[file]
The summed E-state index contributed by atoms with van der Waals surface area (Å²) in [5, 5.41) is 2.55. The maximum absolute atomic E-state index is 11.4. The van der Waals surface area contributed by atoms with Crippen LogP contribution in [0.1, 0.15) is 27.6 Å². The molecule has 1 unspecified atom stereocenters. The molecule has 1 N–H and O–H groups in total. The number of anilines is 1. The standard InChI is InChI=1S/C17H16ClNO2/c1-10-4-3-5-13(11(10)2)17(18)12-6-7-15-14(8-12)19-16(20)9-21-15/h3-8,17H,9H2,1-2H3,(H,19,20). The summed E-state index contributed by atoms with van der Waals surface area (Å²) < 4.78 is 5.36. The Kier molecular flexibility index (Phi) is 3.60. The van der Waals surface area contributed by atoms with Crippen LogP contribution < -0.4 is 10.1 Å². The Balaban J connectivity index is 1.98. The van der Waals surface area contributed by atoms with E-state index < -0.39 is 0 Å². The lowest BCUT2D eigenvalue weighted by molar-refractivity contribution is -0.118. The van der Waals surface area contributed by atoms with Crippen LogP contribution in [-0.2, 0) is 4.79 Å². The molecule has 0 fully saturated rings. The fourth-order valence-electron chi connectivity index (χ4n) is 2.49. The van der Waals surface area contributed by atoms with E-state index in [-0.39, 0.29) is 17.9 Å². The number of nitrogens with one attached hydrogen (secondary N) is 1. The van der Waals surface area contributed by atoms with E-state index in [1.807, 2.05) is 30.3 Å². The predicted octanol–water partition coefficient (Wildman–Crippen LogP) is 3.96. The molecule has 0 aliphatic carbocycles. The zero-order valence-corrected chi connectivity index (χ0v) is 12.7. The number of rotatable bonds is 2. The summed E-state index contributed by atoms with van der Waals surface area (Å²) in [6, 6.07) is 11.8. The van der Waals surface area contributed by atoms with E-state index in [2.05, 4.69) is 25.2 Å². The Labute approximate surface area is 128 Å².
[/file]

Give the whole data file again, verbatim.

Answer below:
The summed E-state index contributed by atoms with van der Waals surface area (Å²) in [5, 5.41) is 2.55. The maximum absolute atomic E-state index is 11.4. The van der Waals surface area contributed by atoms with Crippen LogP contribution in [0.1, 0.15) is 27.6 Å². The molecule has 1 unspecified atom stereocenters. The molecule has 1 N–H and O–H groups in total. The number of anilines is 1. The standard InChI is InChI=1S/C17H16ClNO2/c1-10-4-3-5-13(11(10)2)17(18)12-6-7-15-14(8-12)19-16(20)9-21-15/h3-8,17H,9H2,1-2H3,(H,19,20). The summed E-state index contributed by atoms with van der Waals surface area (Å²) < 4.78 is 5.36. The Kier molecular flexibility index (Phi) is 3.60. The van der Waals surface area contributed by atoms with Crippen LogP contribution < -0.4 is 10.1 Å². The Balaban J connectivity index is 1.98. The van der Waals surface area contributed by atoms with E-state index < -0.39 is 0 Å². The lowest BCUT2D eigenvalue weighted by molar-refractivity contribution is -0.118. The van der Waals surface area contributed by atoms with Crippen LogP contribution in [-0.2, 0) is 4.79 Å². The molecule has 0 fully saturated rings. The fourth-order valence-electron chi connectivity index (χ4n) is 2.49. The van der Waals surface area contributed by atoms with E-state index in [-0.39, 0.29) is 17.9 Å². The number of nitrogens with one attached hydrogen (secondary N) is 1. The van der Waals surface area contributed by atoms with E-state index in [1.807, 2.05) is 30.3 Å². The predicted octanol–water partition coefficient (Wildman–Crippen LogP) is 3.96. The molecule has 0 aliphatic carbocycles. The zero-order valence-corrected chi connectivity index (χ0v) is 12.7. The number of rotatable bonds is 2. The summed E-state index contributed by atoms with van der Waals surface area (Å²) in [6, 6.07) is 11.8. The van der Waals surface area contributed by atoms with E-state index in [2.05, 4.69) is 25.2 Å². The Labute approximate surface area is 128 Å².